Now that we know more about dashboards and what kind of dashboard you may need for your business, lets talk about dashboard design. Knowing what kind of dashboard you need is only one piece of the puzzle. Like most things in life, the way something looks can often determine how we feel about it. If a dashboard design doesn’t look clean and simple then chances are the user will become disoriented and frustrated.

Good Tips for Dashboard Design – IronRock

Take a long look at this dashboard… which is ironically our first problem. An ideal dashboard should be able to provide you with the data that you need at a quick glance. If you find yourself having to stare at your dashboard to gain the information needed then your dashboard is way too detailed and confusing. So lets break down everything that is wrong this this dashboard.

This is a dashboard for your business, not Skittles… we are not trying to taste the rainbow

There’s way too much color going on in this dashboard. Too much color distracts from the data that should be the star of the dashboard and makes your brain have to work extra hard to separate what each color means.

How to fix:

If you can’t bare the idea of not having color on your dashboard then utilize your colors in a way that will better help you understand your data at a glance. For example: use the color green to represent when a number is good or close to your goal. Use the color yellow when numbers are just average or in progress. Finally, use the color red when your numbers are far from your goal that’s been set.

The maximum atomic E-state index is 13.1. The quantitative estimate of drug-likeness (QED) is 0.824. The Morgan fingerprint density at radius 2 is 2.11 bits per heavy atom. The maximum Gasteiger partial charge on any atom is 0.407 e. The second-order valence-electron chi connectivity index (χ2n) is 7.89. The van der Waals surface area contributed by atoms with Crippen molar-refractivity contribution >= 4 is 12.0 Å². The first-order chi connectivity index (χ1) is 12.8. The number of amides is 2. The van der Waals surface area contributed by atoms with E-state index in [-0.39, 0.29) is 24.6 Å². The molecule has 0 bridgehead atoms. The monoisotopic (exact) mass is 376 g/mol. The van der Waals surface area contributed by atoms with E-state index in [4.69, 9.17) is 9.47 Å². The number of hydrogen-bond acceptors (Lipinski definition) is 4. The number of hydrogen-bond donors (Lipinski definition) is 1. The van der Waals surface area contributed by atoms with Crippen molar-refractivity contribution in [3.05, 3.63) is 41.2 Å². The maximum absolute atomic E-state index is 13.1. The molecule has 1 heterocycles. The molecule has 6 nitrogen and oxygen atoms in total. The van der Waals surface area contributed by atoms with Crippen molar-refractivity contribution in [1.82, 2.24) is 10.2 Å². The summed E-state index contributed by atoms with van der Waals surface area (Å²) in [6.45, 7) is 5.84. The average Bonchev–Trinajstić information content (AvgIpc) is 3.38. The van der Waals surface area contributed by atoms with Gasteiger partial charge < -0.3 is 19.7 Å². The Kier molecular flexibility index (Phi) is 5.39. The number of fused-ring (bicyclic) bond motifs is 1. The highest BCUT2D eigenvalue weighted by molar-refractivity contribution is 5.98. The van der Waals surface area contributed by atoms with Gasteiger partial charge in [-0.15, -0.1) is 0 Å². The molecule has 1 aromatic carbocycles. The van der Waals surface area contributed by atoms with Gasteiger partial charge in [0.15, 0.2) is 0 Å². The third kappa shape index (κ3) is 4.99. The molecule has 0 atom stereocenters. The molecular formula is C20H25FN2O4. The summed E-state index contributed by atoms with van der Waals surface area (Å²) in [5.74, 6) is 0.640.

Put on your 3D glasses for this presentation

Okay, lets be real for a second… does anyone actually enjoy 3D movies? The combination of the disorienting screen and the glasses that you’re forced to wear will give you a headache! Well, same concept with a dashboard. You don’t need all the 3D visualizations, like movies, 3D only hurts rather than helps how your dashboard looks. 3D visualizations take away from the simplicity of viewing your data and in turn make processing the information harder.

How to fix:

2D the dashboard. Simple as that, I know it’s tempting to add that drop shadow, but don’t do it!

Pie chart mayhem

Pie charts are anything but a quick read. You’re having to take the time to take in the numbers and then glance over to the legend to understand what each “slice” of the pie means.

How to fix:

The dashboard above has a pie chart, but also bar graphs which are much easier and quicker to dissect. However, while this dashboard did the right thing with the bar graphs they included too many colors which still makes it hard to read. Instead, use one color to determine the data.

Don’t make your user need glasses

While the each section of the dashboard above is easy to determine, it’s still hard to read what exactly is being said. The font size is way too small on this dashboard which once again takes away from being able to quickly gather information. There’s nothing hasty about having to squint and get your face closer to the screen to read what something is saying.

How to fix:

Increase your font size! Create a hierarchy in font size, making it easy to read labels and understand the data.

Keys to good dashboard design

Good Tips for Dashboard Design – IronRock

Source: Gekoboard

In summary: simple and clean designs are most beneficial to dashboards. Use your colors wisely, don’t use 3D graphics, stay away from pie charts and use good font sizes are a great start. Remember to leave white space between each section on the dashboard and make things as simple as possible in order to utilize your dashboard in the best way.


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